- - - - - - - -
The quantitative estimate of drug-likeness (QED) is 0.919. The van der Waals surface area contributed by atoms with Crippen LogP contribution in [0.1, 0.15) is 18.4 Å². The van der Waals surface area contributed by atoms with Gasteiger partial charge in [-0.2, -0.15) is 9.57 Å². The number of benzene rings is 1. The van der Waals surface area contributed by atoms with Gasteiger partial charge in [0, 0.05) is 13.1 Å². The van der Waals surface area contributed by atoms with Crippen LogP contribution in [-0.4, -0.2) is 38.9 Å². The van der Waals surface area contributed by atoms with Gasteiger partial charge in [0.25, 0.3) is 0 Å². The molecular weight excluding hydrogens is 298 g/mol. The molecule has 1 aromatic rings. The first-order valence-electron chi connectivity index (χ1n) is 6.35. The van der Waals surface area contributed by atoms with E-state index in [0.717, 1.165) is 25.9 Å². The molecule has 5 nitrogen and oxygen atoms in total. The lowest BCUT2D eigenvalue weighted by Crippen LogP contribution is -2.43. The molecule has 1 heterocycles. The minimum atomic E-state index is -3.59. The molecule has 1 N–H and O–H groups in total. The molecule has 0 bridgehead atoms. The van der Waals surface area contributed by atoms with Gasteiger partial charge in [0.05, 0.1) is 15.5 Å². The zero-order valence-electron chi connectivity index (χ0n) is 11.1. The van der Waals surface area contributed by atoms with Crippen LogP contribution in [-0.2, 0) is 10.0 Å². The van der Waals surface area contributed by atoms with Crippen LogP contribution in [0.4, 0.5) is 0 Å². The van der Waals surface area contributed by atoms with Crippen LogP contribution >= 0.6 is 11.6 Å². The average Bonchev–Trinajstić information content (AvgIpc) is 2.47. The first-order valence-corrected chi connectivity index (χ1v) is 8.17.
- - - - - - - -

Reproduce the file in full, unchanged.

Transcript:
The quantitative estimate of drug-likeness (QED) is 0.919. The van der Waals surface area contributed by atoms with Crippen LogP contribution in [0.1, 0.15) is 18.4 Å². The van der Waals surface area contributed by atoms with Gasteiger partial charge in [-0.2, -0.15) is 9.57 Å². The number of benzene rings is 1. The van der Waals surface area contributed by atoms with Gasteiger partial charge in [0, 0.05) is 13.1 Å². The van der Waals surface area contributed by atoms with Crippen LogP contribution in [-0.4, -0.2) is 38.9 Å². The van der Waals surface area contributed by atoms with Gasteiger partial charge in [0.25, 0.3) is 0 Å². The molecular weight excluding hydrogens is 298 g/mol. The molecule has 1 aromatic rings. The first-order valence-electron chi connectivity index (χ1n) is 6.35. The van der Waals surface area contributed by atoms with E-state index in [0.717, 1.165) is 25.9 Å². The molecule has 5 nitrogen and oxygen atoms in total. The lowest BCUT2D eigenvalue weighted by Crippen LogP contribution is -2.43. The molecule has 1 heterocycles. The minimum atomic E-state index is -3.59. The molecule has 1 N–H and O–H groups in total. The molecule has 0 bridgehead atoms. The van der Waals surface area contributed by atoms with Gasteiger partial charge in [0.05, 0.1) is 15.5 Å². The zero-order valence-electron chi connectivity index (χ0n) is 11.1. The van der Waals surface area contributed by atoms with Crippen LogP contribution in [-0.2, 0) is 10.0 Å². The van der Waals surface area contributed by atoms with Crippen LogP contribution in [0.4, 0.5) is 0 Å². The van der Waals surface area contributed by atoms with Crippen LogP contribution >= 0.6 is 11.6 Å². The average Bonchev–Trinajstić information content (AvgIpc) is 2.47. The first-order valence-corrected chi connectivity index (χ1v) is 8.17.